"Perhaps most importantly we are beginning to see some significant shifts amongst American opinion and it is this that I see being most important to get some real movement on climate change amongst American politicians. This is where the Standing Committee of Arctic Parliamentarians is particularly useful because it brings together American parliamentarians together with colleagues from the EU, Norway, Iceland, Canada and Russia. (www.arcticparl.org)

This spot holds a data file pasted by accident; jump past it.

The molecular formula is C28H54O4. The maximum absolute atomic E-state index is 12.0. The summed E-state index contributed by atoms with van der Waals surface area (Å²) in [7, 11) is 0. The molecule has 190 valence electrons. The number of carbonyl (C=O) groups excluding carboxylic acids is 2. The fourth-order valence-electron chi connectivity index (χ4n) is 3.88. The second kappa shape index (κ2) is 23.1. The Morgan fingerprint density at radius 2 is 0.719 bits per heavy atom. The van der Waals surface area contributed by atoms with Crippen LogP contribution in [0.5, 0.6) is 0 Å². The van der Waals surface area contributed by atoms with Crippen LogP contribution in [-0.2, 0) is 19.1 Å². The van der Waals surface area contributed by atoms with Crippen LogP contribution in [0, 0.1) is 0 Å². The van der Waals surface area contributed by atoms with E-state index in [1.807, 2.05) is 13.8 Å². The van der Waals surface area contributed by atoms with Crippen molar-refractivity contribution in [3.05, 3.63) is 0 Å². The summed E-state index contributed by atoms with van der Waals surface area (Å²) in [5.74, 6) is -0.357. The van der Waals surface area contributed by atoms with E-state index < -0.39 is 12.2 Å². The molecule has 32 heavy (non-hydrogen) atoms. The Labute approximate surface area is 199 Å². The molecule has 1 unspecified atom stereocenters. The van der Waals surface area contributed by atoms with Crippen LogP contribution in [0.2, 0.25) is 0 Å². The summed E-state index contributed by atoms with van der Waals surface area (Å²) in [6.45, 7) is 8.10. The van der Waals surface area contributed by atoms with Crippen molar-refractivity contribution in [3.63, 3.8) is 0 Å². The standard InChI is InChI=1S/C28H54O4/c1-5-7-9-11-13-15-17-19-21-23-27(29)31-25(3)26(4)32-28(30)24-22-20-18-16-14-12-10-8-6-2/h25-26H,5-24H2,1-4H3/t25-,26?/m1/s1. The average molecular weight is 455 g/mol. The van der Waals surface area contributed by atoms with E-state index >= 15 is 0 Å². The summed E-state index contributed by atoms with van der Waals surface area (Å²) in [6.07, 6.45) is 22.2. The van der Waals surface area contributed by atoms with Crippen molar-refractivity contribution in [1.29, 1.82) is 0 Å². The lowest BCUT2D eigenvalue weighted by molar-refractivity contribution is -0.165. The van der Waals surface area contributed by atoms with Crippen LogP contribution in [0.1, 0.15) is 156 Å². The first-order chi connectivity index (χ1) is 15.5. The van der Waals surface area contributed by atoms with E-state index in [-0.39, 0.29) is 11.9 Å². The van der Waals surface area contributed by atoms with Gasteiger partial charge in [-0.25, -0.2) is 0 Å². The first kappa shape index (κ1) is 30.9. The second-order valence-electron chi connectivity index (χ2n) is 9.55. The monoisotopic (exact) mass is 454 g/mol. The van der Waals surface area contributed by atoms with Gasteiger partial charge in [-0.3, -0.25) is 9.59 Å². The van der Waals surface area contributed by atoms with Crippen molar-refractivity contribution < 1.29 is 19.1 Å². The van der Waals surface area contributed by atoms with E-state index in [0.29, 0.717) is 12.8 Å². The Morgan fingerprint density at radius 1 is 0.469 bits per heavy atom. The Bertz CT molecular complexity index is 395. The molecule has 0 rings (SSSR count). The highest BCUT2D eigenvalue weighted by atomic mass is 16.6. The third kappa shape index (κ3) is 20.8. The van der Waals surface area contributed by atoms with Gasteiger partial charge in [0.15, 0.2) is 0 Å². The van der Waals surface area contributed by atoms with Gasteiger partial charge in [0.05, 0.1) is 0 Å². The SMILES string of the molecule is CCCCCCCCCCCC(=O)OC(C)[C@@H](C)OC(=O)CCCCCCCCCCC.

"I work closely with a Norway-based environmental campaigning group called Bellona and I have hosted hearings with them in the Parliament on subjects ranging from environmental pollution in the Barents Sea to the contamination caused by the Russian Nuclear industry. Most recently, in March 2006, we jointly hosted a hearing in the European Parliament on the topic of carbon capture and storage with input from industry, environmentalists, scientists and politicians. A summary of teh hearing including details of the presentations made can be found on the Bellona website: www.bellona.no/en/energy/42337.html Carbon capture and storage I see as being one of the hot topics over the coming years and I am very interested in getting feedback from different sources. I will post an article I did on the subject here shortly.